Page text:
She jumped half a foot in the air, letting out a startled “Oh!” before whirling in his direction. “Oh,” she said again, this time more snobbishly. “Can’t you knock?”

Stanley’s brows flew up to meet his hairline. “In my own house?”

“Uncle Sam’s house,” she reminded him, smiling faintly as she threw his own words back at him.

“Yeah, whatever.” Dismissing the reference to his tax debt, Stanley stepped fully across the threshold and shut the door behind him. “What are you doing?” He flapped a hand to denote the mess.

“Washing my hair.” She pointed toward the kitchen table.

Stanley glanced to where she indicated. A bucket was set out, with a folded towel next to it. Faint steam rose from the bucket. So she can manage to heat up water without help. “You had to turn the kitchen upside down for it?” Walking over, he started collecting spice jars and bottles of syrup and put them back at random in the open cupboards.

“Your kitchen is the most disorganized sty I’ve ever seen.” She sighed. “I was looking for baking soda.”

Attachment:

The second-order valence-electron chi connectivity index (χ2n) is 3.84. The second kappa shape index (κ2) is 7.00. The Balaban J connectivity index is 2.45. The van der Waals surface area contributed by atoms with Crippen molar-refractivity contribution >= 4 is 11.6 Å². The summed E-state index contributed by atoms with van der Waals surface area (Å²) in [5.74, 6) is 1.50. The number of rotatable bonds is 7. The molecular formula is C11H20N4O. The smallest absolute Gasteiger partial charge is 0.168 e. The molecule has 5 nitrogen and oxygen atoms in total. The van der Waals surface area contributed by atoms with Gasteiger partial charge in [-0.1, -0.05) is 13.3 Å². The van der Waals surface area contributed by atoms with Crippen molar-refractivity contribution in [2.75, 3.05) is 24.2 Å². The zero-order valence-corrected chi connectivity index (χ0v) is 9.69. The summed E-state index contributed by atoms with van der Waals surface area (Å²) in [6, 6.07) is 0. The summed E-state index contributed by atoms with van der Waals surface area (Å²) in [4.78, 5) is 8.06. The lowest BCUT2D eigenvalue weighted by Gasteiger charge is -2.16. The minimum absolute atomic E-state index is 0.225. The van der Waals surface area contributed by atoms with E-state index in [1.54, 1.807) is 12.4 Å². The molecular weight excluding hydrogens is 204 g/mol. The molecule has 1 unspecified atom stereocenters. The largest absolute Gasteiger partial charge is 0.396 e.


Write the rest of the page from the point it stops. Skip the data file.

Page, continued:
“Huh?” Stanley paused in what he was doing, the open box of cornflakes he’d just snapped up forgotten in his hands. He stared at her, too surprised to address the insult she’d just flung at him. Had the stress of the last few weeks finally caught up with her?

She gestured impatiently. “Baking soda and water make for effective shampoo.”

Stanley started to laugh as he turned back to put the box on the top shelf of the nearest cupboard. Of all the strange things he’d heard her say….

“I read that somewhere.” She sounded defensive.

He twisted around again, leaning against the counter and folding his arms, looking at her curiously. “And why would you wanna make your own shampoo?”

“Cause I ran out, alright?” she snapped. “Wasn’t like I planned to stay in this town for more than a day or two.”

Stanley shook his head, still amused and still boggled. “So get a new bottle at Gracie’s. Should be some left.”

She huffed and flopped down on the nearest kitchen chair. “I don’t think I’m one of Gracie’s favorite people at the moment.”

He nodded; she might have a point there. After all, her interference with the pesticides had nearly started off a war with Gracie, never mind landing his butt in jail.

“Besides,” she went on in a quieter voice, “I’ve got nothing to trade for it.”